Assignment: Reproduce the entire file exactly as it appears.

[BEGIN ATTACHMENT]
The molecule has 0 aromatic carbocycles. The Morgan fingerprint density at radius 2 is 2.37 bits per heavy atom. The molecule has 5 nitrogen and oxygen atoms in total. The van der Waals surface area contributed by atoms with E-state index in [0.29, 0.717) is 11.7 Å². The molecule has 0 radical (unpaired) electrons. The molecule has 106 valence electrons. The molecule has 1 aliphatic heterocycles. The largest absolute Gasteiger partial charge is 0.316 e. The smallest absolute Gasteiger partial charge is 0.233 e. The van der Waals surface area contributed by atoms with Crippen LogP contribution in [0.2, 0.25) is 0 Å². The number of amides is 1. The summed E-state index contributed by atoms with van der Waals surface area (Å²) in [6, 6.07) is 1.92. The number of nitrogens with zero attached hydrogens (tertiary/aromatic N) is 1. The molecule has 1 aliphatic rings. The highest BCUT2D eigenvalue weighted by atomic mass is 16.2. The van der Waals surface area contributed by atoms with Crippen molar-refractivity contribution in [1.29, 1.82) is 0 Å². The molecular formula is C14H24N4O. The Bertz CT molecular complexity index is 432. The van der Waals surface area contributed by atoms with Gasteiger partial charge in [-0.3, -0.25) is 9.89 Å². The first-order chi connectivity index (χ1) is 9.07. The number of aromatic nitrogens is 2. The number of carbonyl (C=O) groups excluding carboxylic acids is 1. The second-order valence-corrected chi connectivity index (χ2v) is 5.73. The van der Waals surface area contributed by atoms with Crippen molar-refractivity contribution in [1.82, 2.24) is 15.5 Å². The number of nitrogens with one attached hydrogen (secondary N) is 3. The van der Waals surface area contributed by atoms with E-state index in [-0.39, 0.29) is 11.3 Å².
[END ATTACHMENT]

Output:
The molecule has 0 aromatic carbocycles. The Morgan fingerprint density at radius 2 is 2.37 bits per heavy atom. The molecule has 5 nitrogen and oxygen atoms in total. The van der Waals surface area contributed by atoms with E-state index in [0.29, 0.717) is 11.7 Å². The molecule has 0 radical (unpaired) electrons. The molecule has 106 valence electrons. The molecule has 1 aliphatic heterocycles. The largest absolute Gasteiger partial charge is 0.316 e. The smallest absolute Gasteiger partial charge is 0.233 e. The van der Waals surface area contributed by atoms with Crippen LogP contribution in [0.2, 0.25) is 0 Å². The number of amides is 1. The summed E-state index contributed by atoms with van der Waals surface area (Å²) in [6, 6.07) is 1.92. The number of nitrogens with zero attached hydrogens (tertiary/aromatic N) is 1. The molecule has 1 aliphatic rings. The highest BCUT2D eigenvalue weighted by atomic mass is 16.2. The van der Waals surface area contributed by atoms with Crippen molar-refractivity contribution in [1.29, 1.82) is 0 Å². The molecular formula is C14H24N4O. The Bertz CT molecular complexity index is 432. The van der Waals surface area contributed by atoms with Gasteiger partial charge in [-0.3, -0.25) is 9.89 Å². The first-order chi connectivity index (χ1) is 9.07. The number of aromatic nitrogens is 2. The number of carbonyl (C=O) groups excluding carboxylic acids is 1. The second-order valence-corrected chi connectivity index (χ2v) is 5.73. The van der Waals surface area contributed by atoms with Crippen molar-refractivity contribution in [1.82, 2.24) is 15.5 Å². The number of nitrogens with one attached hydrogen (secondary N) is 3. The van der Waals surface area contributed by atoms with E-state index in [-0.39, 0.29) is 11.3 Å².